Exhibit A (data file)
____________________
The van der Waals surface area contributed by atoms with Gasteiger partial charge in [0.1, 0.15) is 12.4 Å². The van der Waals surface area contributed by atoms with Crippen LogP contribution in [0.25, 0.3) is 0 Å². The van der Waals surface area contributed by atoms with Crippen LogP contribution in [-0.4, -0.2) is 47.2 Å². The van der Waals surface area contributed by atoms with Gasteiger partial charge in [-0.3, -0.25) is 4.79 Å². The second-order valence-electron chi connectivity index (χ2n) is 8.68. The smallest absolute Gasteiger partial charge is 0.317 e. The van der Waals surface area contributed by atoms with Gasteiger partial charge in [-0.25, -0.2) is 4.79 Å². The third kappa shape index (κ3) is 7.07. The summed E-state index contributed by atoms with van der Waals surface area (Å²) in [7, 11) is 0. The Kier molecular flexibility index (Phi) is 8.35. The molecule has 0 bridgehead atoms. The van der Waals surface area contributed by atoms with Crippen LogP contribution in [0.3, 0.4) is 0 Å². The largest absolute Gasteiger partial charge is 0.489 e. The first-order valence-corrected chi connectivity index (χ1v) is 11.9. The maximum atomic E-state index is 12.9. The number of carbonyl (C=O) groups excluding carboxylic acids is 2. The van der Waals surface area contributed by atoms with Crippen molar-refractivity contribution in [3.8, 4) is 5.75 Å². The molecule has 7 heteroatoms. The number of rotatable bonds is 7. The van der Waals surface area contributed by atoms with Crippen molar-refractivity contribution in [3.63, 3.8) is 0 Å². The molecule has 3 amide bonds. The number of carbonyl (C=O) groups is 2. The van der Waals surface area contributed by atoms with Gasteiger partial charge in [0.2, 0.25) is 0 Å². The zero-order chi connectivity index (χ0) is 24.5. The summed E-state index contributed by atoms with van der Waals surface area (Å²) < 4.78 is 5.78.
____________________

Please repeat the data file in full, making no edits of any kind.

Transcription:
The van der Waals surface area contributed by atoms with Gasteiger partial charge in [0.1, 0.15) is 12.4 Å². The van der Waals surface area contributed by atoms with Crippen LogP contribution in [0.25, 0.3) is 0 Å². The van der Waals surface area contributed by atoms with Crippen LogP contribution in [-0.4, -0.2) is 47.2 Å². The van der Waals surface area contributed by atoms with Gasteiger partial charge in [-0.3, -0.25) is 4.79 Å². The second-order valence-electron chi connectivity index (χ2n) is 8.68. The smallest absolute Gasteiger partial charge is 0.317 e. The van der Waals surface area contributed by atoms with Gasteiger partial charge in [-0.25, -0.2) is 4.79 Å². The third kappa shape index (κ3) is 7.07. The summed E-state index contributed by atoms with van der Waals surface area (Å²) in [7, 11) is 0. The Kier molecular flexibility index (Phi) is 8.35. The molecule has 0 bridgehead atoms. The van der Waals surface area contributed by atoms with Crippen LogP contribution in [0.3, 0.4) is 0 Å². The largest absolute Gasteiger partial charge is 0.489 e. The first-order valence-corrected chi connectivity index (χ1v) is 11.9. The maximum atomic E-state index is 12.9. The number of carbonyl (C=O) groups excluding carboxylic acids is 2. The van der Waals surface area contributed by atoms with Crippen molar-refractivity contribution in [3.8, 4) is 5.75 Å². The molecule has 7 heteroatoms. The number of rotatable bonds is 7. The van der Waals surface area contributed by atoms with Crippen molar-refractivity contribution in [3.63, 3.8) is 0 Å². The molecule has 3 amide bonds. The number of carbonyl (C=O) groups is 2. The van der Waals surface area contributed by atoms with Gasteiger partial charge in [0.2, 0.25) is 0 Å². The zero-order chi connectivity index (χ0) is 24.5. The summed E-state index contributed by atoms with van der Waals surface area (Å²) < 4.78 is 5.78.